Well-raised individuals eventually begin producing modified chloroplasts, which can rapidly convert energy stored in adenosine triphosphate (ATP) back into light in a directed manner; while these structures are normally used for Flash moves to stun potential predators, experienced Saurs can develop the technique into their famous "Solar Beam" move.
While stress is never healthy for any creature, it can be striking how a Bulba/Ivy/Venusaur's plant component responds to psyche trauma—the stress hormones cause the plant to enter a hibernation state, withering as it does so. The resulting crash in photosynthesis has a further adverse effect on the animal half's condition. While individuals suffering depressive spirals may tend to sulk and hide, it is important to ensure they remain exposed to the therapeutic effect of direct sunlight. Bulbasaur is otherwise considered to be a loyal and very well-behaved Pokémon and the easiest Kanto starter to train.
Bulbasaur are scarce in the wild; they are native to Kanto and prefer warm, humid areas rich in vegetation. They don't seem particularly bound to any one spot; individuals are often tracked through forests, along riverbanks, and across plains and grasslands near freshwater lakes alike.
Elder Venusaur will tend to settle down in a small area eventually.
Bulbasaur, etc., are almost entirely herbivorous, while their energy needs are heavily supplemented by photosynthesized sugars and starches. As an interesting side effect of their photosynthesis, Bulbasaur do not tend to have any preferential attraction to sugary food, or indeed any sort of food, requiring more creative motivation when training.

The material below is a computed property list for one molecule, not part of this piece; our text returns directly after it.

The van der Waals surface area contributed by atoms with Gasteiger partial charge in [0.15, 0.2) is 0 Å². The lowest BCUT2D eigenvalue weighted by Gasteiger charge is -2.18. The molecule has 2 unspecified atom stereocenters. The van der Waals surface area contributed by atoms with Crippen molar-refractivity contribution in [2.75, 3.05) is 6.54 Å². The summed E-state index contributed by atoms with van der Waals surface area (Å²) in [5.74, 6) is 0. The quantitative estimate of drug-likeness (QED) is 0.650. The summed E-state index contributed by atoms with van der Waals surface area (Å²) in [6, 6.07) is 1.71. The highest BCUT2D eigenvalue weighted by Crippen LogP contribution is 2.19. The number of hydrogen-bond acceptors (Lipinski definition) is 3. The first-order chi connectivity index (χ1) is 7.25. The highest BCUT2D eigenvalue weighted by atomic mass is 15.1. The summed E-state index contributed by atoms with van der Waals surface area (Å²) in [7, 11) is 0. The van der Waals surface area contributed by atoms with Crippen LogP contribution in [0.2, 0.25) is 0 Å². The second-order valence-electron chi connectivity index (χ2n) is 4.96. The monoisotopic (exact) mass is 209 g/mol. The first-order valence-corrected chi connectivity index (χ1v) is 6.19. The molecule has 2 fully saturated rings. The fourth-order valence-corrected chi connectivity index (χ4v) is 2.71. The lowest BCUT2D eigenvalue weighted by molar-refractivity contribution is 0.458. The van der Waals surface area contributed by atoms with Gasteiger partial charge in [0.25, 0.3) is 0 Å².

In extremely rare cases, members of the line may attempt to eat bugs, or even more rarely, rodents such as Rattata. Generally, though, they are among the last Pokémon to be affected by a food shortage.
In rare cases, the plant half may die due to disease or severe injury; in such a situation, the Pokémon will have to be transitioned to a more substantial diet. Due to the limited digestive systems of the Bulbasaur line, such a diet must be carefully planned; generally speaking, sugars and starches will make up the bulk of the diet, but one should consult a Pokémon Center for more details.
While the line does have fangs, they seem to be primarily used for intimidation- they are not known to initiate attack. Indeed, they are one of the most docile Pokémon to keep around the home, and happily spend the bulk of their day lounging by sunlit windows.
However, while not aggressive, they are still dangerous to keep unsupervised around children or inquisitive Pokémon- when startled, Bulbasaur and younger Ivysaur instinctively release poison spores. In addition, their leaves contain toxins and are easily chewed on.
And, when one has finally become infuriated, they are quite willing to bring their dehabilitating powders to bear, as well as bludgeonings from their body and vines. Stronger individuals can launch Razor Leaf attacks, fire streams of Bullet Seeds (particularly effective against aerial attackers), and the occasional SolarBeam, too.